There's something especially agonizing about slow Wi-Fi at an IT conference.
When you're on the trade-show floor and surrounded by vendors demoing ridiculously fast networking gear, there is a sad irony in watching your smartphone browser time out on the conference's wireless network. But in reality, it shouldn't be that surprising. Performance problems are always going to be a struggle when a wireless network must support hundreds or thousands of people in a relatively small space.
When the conference Wi-Fi is subpar, you can count on plenty of people making snide comments on Twitter. Others will just roll their eyes, take it as a referendum on the conference as a whole and tell their colleagues not to bother attending next year. Some, like me, stow away in an empty meeting room or some other behind-the-curtain area in hopes of nabbing a less-congested access point. In any of these scenarios, the event organizers are not happy. And when the event organizers are not happy, you can guarantee their IT support staff is going to hear about it.
But if you're among the majority of networking pros, I know what you're thinking: You're not designing and managing wireless networks for massive venues like convention centers, sports stadiums or even airports. You set up wireless LANs in normal places like office buildings, schools, warehouses or doctors' offices. You might even be running a larger wireless network for a university or hospital, but that still isn't at the scale for which those other people have to design.
While that might have been true five years ago, the picture today looks very different. As of last year, the average person carries around three mobile devices, according to an informal poll by Sophos Labs. And the number of mobile devices is on track to exceed the human population by the end of this year, according to a Cisco Systems report. Although those devices may not all make their way into the workplace, one thing is clear: Even if you have a relatively small number of users, the number of wireless devices they carry is multiplying. That means high-density wireless LAN designs are going to be a much bigger deal, regardless of whether you work at a large enterprise or a small business.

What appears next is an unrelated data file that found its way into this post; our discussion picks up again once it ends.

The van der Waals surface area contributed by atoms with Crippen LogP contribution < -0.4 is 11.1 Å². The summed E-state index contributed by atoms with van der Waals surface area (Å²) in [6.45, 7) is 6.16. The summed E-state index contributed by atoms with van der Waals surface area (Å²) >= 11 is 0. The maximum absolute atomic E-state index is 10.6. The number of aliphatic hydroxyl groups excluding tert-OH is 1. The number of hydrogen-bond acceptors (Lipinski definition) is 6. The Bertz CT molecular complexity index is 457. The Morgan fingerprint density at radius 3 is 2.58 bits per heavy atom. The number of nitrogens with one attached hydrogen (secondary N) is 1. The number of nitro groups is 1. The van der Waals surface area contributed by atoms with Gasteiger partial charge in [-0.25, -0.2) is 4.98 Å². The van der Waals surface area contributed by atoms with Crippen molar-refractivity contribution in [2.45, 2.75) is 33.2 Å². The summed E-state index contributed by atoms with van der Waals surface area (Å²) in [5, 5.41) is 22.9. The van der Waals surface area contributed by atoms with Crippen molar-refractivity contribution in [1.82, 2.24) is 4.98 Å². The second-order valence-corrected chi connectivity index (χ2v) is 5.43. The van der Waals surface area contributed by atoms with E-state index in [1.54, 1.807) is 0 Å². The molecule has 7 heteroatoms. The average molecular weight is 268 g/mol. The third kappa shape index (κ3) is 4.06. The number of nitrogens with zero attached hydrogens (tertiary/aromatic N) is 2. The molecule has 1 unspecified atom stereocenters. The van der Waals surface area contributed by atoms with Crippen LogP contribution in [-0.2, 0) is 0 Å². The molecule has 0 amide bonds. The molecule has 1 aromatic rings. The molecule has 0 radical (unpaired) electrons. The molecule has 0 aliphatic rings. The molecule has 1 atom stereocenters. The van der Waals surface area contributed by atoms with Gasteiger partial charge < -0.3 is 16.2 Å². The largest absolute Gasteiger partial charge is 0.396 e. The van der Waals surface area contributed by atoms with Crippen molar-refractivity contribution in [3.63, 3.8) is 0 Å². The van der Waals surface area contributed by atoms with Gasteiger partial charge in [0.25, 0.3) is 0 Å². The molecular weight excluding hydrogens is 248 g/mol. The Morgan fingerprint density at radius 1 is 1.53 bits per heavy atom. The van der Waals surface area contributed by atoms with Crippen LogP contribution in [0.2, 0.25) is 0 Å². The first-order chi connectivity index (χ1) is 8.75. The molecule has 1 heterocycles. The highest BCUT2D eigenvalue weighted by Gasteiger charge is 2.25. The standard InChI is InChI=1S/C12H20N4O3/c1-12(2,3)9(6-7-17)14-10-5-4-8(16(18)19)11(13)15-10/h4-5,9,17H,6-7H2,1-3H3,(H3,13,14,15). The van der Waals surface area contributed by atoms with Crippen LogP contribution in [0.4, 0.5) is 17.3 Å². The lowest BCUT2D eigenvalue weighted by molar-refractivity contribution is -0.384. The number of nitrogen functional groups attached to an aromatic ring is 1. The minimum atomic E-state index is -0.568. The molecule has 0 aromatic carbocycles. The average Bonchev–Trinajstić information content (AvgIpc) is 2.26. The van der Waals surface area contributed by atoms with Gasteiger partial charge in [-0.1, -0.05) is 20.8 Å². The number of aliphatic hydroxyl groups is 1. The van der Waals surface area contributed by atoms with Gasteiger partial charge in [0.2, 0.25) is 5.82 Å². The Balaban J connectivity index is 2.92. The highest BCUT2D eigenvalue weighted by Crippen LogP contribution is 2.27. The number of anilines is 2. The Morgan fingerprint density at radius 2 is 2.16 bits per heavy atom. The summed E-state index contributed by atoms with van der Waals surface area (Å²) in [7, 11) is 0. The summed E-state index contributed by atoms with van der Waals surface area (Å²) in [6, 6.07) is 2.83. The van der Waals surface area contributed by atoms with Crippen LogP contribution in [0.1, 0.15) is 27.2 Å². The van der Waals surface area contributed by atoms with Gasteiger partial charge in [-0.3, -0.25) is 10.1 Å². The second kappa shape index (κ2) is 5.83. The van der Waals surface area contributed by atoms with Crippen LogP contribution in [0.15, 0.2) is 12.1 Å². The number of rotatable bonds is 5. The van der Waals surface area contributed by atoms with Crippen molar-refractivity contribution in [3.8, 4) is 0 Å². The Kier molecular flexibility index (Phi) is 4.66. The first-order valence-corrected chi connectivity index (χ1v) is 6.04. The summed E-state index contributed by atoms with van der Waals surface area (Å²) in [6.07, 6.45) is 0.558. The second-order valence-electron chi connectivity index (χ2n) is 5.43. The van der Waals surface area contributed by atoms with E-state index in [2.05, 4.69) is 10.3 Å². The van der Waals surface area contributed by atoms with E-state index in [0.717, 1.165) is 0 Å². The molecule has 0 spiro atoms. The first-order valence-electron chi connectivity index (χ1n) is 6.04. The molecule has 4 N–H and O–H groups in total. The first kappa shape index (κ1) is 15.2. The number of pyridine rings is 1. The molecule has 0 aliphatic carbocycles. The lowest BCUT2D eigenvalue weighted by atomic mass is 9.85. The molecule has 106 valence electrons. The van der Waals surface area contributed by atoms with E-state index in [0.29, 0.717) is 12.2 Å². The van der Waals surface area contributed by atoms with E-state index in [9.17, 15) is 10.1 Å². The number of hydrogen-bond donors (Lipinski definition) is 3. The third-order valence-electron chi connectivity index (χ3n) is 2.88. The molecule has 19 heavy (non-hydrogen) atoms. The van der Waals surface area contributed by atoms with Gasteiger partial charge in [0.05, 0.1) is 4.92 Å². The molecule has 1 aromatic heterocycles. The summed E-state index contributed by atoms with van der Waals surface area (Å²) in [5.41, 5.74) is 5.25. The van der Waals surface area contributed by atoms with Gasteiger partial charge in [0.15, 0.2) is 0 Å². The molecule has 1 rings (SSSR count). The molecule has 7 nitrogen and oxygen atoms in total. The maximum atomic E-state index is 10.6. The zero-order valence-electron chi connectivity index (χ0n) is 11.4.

In this issue of Network Evolution, SearchNetworking site editor Chuck Moozakis dives into the scalability demands of high-density wireless ("As demands and devices multiply, high-density wireless gains traction"), as well as how several organizations -- including Gillette Stadium, home of the New England Patriots -- are tackling those challenges (pardon the pun).
We also check in on the future of MPLS and the viability of replacing it with basic Internet at the branch ("MPLS networks not obsolete, but Internet as WAN catches up"), and veteran tech journalist Antone Gonsalves looks into whether Microsoft has turned the unified communications and collaboration market upside down since the release of Lync 2013 ("Lync voice capabilities mature, but can they replace PBXs?"). And finally, in this edition of The Subnet, we catch up with one networking pro who thinks routers are becoming obsolete ("Why not replace routers with smart switches?").
Now, if you'll excuse me, I have an indignant tweet to send out about this lousy Wi-Fi.
- Myth vs. Reality: Cloud-Managed Wireless LAN and the Primary Access Network –SearchSecurity.com
- WLAN Best Practices: 10 Questions to Ask When Evaluating Solutions –SearchSecurity.com
- E-Guide: Wireless LAN access control: Managing users and their devices –SearchSecurity.com
- Ensuring an Optimal Wi-Fi Experience: Best Practices –SearchSecurity.com